So, here is the general idea, your house will exhibit some number of BTU's of heat loss on the very coldest day. But then there are what they call the 3% days, where it's not quite so cold. You are better off designing for the 3% day and using supplemental heat for the really cold day (or two). Reason being your heat pump will achieve it's greatest efficiency when it is run full out.

And you will need some amount of loop field that is at least big enough to supply your heat for the 3% days. If your loop field is too big, it's not a bad thing at all, because the seasonal temperature drop will be smaller. But a bigger loop field will be more expensive. Trade-offs.

And then you'd want to choose a heat pump that could move the heat for the 3% days from the field into the house.

But you already have your heat pump, a 1 Ton job.

So what you need to do is a heat load analysis. HERE'S A PRETTY GOOD ONE over at Build it Solar. Be honest when you do this measure carefully. It should give you a pretty good idea how much heat you're gonna need.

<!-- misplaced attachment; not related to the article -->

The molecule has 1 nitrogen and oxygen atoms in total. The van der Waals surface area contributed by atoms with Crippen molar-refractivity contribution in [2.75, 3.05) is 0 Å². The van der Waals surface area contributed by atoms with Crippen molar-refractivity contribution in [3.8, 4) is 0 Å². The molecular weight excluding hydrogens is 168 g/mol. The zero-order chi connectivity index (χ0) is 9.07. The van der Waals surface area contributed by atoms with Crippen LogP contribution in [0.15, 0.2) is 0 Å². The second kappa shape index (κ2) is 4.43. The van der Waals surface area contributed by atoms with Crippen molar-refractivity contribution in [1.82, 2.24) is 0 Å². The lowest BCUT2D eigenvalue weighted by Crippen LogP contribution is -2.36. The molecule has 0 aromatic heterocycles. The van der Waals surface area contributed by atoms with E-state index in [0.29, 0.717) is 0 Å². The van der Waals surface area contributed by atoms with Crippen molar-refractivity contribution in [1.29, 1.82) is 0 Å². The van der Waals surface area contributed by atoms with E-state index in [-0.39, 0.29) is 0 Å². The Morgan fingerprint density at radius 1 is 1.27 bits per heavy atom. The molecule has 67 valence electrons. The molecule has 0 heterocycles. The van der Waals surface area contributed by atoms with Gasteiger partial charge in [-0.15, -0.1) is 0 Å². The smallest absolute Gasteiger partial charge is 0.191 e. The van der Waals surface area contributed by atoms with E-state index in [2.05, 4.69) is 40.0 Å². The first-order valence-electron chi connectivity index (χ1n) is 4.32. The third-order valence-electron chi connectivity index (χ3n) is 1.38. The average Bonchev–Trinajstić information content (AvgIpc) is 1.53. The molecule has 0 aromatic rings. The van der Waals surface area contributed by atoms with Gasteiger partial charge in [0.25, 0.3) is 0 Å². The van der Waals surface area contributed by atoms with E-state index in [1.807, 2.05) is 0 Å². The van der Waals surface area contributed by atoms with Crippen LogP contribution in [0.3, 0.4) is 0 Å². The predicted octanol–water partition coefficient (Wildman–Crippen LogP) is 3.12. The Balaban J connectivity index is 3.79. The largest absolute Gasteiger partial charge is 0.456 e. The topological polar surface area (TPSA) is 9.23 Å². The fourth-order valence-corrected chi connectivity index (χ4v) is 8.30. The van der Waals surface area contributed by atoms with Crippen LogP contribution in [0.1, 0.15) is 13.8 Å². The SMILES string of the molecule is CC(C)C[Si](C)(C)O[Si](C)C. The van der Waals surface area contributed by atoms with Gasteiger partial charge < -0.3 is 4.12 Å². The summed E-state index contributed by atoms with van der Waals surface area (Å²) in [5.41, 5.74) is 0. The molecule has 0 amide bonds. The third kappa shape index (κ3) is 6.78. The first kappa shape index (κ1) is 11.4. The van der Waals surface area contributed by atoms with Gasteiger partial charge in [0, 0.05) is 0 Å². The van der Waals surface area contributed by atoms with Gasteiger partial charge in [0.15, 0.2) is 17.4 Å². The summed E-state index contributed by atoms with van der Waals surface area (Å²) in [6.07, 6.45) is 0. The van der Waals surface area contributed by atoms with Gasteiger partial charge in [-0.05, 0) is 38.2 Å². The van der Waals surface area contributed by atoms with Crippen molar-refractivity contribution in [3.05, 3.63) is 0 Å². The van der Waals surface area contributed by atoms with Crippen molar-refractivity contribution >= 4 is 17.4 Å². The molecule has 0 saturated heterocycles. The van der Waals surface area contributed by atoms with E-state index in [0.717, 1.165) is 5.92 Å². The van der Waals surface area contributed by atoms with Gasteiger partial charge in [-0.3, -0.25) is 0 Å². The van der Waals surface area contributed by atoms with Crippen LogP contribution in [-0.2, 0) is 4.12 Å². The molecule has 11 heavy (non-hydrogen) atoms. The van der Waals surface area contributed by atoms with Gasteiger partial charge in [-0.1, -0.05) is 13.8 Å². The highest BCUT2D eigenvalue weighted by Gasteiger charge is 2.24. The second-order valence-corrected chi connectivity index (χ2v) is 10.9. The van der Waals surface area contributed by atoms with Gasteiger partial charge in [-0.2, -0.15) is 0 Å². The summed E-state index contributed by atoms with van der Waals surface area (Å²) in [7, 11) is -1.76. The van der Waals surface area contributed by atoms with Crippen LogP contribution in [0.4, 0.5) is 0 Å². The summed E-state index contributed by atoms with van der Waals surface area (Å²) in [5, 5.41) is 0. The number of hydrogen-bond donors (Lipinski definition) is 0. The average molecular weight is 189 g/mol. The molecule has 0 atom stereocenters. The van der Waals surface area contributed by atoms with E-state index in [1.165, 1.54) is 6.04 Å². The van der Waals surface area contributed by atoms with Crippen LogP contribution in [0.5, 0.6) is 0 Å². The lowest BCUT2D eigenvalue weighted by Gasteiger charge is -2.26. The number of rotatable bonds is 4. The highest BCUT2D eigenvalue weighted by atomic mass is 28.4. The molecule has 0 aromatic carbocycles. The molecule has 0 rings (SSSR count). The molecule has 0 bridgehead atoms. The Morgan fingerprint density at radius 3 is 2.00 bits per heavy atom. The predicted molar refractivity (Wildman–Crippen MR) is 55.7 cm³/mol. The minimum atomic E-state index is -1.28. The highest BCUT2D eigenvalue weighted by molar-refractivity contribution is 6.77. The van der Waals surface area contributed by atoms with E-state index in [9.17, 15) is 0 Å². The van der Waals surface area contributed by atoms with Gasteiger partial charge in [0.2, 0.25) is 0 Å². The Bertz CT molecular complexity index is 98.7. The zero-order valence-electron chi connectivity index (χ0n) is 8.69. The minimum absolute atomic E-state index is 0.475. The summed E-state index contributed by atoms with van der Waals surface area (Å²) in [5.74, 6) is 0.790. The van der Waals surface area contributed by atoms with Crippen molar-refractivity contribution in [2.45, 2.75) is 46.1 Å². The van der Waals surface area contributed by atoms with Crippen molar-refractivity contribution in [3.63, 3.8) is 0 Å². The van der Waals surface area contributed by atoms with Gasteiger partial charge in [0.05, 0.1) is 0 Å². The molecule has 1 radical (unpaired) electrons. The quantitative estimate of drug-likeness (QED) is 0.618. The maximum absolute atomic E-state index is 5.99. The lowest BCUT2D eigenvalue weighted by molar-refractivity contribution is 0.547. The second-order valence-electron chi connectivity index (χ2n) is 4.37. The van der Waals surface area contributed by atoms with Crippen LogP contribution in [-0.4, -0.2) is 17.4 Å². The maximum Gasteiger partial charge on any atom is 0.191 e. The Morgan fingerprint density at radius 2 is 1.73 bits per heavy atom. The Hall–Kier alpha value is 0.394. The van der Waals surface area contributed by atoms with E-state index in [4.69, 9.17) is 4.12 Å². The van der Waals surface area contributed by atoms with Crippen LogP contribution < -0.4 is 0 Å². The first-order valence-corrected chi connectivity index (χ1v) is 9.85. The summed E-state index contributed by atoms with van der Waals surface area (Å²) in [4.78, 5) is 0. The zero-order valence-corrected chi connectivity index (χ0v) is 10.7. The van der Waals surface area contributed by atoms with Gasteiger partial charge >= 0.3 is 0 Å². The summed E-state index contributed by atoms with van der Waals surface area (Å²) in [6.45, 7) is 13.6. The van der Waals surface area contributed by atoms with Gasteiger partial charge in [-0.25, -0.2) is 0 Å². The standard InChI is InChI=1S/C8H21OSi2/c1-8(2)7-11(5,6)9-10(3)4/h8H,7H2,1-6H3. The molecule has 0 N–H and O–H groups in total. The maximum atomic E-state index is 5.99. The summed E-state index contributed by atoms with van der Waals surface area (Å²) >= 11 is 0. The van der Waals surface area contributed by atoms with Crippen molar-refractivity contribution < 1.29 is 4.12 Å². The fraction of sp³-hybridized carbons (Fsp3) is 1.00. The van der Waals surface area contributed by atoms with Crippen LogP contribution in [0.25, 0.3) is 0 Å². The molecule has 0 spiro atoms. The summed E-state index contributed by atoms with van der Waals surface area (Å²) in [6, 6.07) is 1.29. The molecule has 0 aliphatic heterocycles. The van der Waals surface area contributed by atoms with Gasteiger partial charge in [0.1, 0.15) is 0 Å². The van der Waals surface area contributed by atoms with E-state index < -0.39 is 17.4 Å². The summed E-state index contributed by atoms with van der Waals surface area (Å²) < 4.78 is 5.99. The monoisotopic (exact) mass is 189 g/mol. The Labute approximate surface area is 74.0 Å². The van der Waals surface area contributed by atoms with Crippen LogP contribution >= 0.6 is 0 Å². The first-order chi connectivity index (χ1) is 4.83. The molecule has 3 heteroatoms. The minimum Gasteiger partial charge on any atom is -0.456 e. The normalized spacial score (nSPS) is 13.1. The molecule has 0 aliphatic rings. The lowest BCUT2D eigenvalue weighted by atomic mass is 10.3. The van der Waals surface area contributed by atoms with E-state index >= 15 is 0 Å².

The look and see how that matches up with the heat pump you already have.

If your heat load is smaller than what your heat pump can provide, you are 'in high cotton' (a Southern expression meaning thing s are looking good). If you come up short, your choices are:
  • Go after all the infiltration leaks you can find
  • Inuslate, Insulate, Insulate
  • Use the unsufficient heat pump anyway and fill in the rest with your usual heating methods
  • Get a bigger heat pump

Personally, I would recommend doing everything you possibly can to prevent your house from losing heat before you start thinking about cheaper ways to get heat.

After a rigorous attack on heat loss, you may find that previously insufficient heating methods have become sufficient.

Another thing you may want to consider is that due to your mild winter, an ASHP might be a good choice for you. Unless you are really handy with heavy equipment, doing a loop field is not a trivial affair.

Also, ask around locally what it takes to do a 1 Ton loop field.